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Remember that T-shirt you bought on sale for $6.99 a month ago in 3 different colors?  Yeah, neither do I because you already threw it out after one wear.  You justified throwing it out because ‘What else is there to expect from a cheap T-shirt’ and you gave it an, ‘oh well, it was only $6.99.’

Therein lies the problem with fast fashion.  Not only are trends constantly changing (thus creating a pressure to keep up with them), but advancing technology increasingly shortens the time from concept to store, reducing the quality along the way.

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Purchase slow fashion Rose Najda Silk and Wool Scarf here.

Sustainable design consultant Kate Fletcher coined the term ‘slow fashion’ in 2007.  By her definition, slow fashion is ‘fashion conceived of or from a different starting point to growth, consumerist fashion.’  Slow fashion has been emerging over the last two decades, however, more recently it’s grabbed the attention of many designers and other industry leaders.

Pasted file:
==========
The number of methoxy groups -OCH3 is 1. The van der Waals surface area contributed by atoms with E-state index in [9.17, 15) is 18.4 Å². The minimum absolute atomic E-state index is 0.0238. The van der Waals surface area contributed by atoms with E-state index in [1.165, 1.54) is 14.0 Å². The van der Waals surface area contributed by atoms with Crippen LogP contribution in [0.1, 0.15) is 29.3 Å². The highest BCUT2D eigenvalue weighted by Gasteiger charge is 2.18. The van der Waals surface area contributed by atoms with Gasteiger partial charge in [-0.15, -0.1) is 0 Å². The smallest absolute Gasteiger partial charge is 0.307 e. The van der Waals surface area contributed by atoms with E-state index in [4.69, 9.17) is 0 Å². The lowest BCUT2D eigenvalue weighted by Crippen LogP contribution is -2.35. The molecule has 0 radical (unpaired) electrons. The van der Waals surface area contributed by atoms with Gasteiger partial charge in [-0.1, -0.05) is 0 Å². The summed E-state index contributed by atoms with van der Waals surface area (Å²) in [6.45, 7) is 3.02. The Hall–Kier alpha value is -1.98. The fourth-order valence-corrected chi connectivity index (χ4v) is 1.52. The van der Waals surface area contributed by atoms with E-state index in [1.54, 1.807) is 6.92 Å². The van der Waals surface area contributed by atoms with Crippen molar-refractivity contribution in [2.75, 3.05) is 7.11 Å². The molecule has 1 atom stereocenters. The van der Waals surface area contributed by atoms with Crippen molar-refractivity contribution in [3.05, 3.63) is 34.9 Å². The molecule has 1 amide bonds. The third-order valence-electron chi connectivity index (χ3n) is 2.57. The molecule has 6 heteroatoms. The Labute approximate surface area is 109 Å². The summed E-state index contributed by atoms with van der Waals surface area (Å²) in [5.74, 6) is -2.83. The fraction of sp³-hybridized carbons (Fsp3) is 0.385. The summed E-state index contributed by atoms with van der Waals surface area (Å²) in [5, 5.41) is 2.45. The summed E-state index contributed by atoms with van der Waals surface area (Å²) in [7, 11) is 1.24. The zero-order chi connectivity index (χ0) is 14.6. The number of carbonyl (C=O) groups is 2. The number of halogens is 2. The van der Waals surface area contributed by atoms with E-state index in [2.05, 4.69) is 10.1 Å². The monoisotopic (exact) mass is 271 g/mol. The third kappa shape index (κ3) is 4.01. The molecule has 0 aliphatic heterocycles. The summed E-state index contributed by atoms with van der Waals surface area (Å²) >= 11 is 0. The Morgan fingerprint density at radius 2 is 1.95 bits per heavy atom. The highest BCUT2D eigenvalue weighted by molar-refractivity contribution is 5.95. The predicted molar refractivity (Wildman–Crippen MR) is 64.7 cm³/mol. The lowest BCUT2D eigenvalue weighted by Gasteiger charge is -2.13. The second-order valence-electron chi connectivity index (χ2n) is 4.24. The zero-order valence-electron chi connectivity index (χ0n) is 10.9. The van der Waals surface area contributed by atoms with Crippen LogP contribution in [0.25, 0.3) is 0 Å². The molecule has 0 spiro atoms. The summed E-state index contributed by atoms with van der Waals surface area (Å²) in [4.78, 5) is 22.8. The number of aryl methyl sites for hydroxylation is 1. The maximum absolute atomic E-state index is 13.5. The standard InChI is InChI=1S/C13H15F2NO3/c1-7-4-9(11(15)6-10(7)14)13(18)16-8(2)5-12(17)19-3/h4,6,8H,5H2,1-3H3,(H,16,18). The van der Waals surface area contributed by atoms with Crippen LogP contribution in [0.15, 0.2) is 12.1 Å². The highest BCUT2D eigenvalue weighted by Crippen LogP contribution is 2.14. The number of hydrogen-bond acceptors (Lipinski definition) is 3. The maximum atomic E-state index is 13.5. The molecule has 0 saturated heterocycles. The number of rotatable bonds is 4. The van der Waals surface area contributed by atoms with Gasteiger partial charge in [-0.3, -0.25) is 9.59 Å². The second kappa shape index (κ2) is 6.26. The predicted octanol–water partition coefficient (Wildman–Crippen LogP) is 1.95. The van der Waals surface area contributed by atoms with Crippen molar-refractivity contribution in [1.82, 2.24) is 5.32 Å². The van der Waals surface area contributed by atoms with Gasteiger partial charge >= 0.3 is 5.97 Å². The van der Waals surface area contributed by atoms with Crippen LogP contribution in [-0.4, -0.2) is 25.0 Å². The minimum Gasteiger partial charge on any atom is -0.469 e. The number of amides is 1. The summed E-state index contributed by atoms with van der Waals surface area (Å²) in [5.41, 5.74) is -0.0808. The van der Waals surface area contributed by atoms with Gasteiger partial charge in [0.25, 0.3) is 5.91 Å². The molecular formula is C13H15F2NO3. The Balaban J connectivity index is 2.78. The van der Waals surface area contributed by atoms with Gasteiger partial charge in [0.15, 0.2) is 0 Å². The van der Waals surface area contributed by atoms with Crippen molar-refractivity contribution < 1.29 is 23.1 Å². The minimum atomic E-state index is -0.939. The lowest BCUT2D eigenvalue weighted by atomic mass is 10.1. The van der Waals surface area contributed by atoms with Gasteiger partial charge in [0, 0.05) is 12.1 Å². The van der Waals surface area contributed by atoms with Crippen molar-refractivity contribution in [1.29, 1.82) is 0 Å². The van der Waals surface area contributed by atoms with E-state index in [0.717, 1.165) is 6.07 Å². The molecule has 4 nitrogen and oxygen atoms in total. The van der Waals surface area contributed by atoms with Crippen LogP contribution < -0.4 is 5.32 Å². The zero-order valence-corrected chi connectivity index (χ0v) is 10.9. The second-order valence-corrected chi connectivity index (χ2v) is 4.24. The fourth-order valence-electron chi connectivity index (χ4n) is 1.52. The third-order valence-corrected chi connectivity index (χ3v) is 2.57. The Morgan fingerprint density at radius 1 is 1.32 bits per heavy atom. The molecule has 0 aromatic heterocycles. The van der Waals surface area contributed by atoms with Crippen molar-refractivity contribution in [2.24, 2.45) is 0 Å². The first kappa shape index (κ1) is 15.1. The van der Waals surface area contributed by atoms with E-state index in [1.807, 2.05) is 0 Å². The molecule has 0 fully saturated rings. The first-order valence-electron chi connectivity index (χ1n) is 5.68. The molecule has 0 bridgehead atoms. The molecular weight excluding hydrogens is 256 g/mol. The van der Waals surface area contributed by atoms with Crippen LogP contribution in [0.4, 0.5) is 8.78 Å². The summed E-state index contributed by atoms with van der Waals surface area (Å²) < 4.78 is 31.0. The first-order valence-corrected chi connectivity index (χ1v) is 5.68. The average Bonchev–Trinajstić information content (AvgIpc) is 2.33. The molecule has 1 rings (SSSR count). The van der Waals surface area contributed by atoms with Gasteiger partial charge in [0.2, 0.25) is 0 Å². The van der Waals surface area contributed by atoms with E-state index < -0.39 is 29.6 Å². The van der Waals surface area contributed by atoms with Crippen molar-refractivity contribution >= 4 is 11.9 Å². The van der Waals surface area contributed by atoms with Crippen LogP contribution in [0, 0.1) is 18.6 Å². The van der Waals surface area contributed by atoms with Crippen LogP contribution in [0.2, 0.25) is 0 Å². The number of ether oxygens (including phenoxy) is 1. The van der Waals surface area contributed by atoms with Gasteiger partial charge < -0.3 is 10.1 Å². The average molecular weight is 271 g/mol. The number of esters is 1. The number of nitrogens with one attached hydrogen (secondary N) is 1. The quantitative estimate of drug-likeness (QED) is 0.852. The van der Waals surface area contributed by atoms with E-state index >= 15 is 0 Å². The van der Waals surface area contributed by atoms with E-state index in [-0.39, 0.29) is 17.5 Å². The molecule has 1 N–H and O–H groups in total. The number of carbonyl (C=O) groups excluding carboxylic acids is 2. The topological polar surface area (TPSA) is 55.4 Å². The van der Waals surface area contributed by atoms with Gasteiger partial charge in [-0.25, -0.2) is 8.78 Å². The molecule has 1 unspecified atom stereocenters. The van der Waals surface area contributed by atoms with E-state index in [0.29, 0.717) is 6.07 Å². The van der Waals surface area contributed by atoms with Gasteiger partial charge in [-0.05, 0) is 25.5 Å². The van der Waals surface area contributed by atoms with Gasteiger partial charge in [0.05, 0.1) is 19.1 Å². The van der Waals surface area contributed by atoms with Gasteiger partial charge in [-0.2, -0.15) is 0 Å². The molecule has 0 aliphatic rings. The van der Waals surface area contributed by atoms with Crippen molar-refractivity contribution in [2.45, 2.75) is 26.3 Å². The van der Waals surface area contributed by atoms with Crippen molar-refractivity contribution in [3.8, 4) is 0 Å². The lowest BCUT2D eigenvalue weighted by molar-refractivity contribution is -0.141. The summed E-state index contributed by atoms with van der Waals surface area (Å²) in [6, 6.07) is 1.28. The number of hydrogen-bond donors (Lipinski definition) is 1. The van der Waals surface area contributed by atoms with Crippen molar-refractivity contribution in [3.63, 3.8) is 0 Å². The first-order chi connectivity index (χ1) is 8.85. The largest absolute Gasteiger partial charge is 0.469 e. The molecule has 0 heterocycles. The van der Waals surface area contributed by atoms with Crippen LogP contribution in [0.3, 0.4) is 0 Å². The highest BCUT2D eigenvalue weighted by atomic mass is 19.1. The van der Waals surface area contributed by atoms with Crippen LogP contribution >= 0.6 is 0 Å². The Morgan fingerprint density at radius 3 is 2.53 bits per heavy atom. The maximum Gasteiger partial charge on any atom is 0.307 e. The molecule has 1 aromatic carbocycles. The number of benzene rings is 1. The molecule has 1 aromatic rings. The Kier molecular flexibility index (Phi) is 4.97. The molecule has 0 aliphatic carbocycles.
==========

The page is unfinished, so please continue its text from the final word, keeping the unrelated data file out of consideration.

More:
To name a few, H&M produced a ‘Conscious Collection’last spring.  Levi Strauss denim released a collection made from recycled water bottles in 2013.  And New York based Brooklyn Industries manufactures and sells clothes made of 100 percent organic or recycled and repurposed materials.  Furthermore, they make many of their items within or near Brooklyn, cutting down on outsourcing and reducing the company’s carbon footprint.

More recently, Zady, an e-commerce retailer for conscious consumers, began selling everything from garments to accessories to housewares.  They are setting The New Standard by 'building a company that proves there is a better way [to make clothes].'

With average price points upward of $100 for many of these companies, it’s understandable why consumers may be hesitant to embrace the slow fashion movement.  But if you were to calculate your expenses racked up over one year purchasing from fast fashion retailers, you would find you’re actually spending more money on cheap quality.

When you buy sustainable garments, you’re investing in an article of clothing that is made to last.  You’re investing in a better future.  So be smart before you make your next purchase.  Evaluate if you see the item being a staple in at least three different outfits over three years.  If you can’t do that, consider that the answer to whether you’re being a conscious consumer.


Gabriella Bower is a student at New York University.  Her two passions have always been fashion and philanthropy and she works to incorporate both aspects into her life as often as she can.  Read more of Gabriella’s work ranging from current trends to short essays and social justice oriented posts on her blog Read Between the Hemlines.

 


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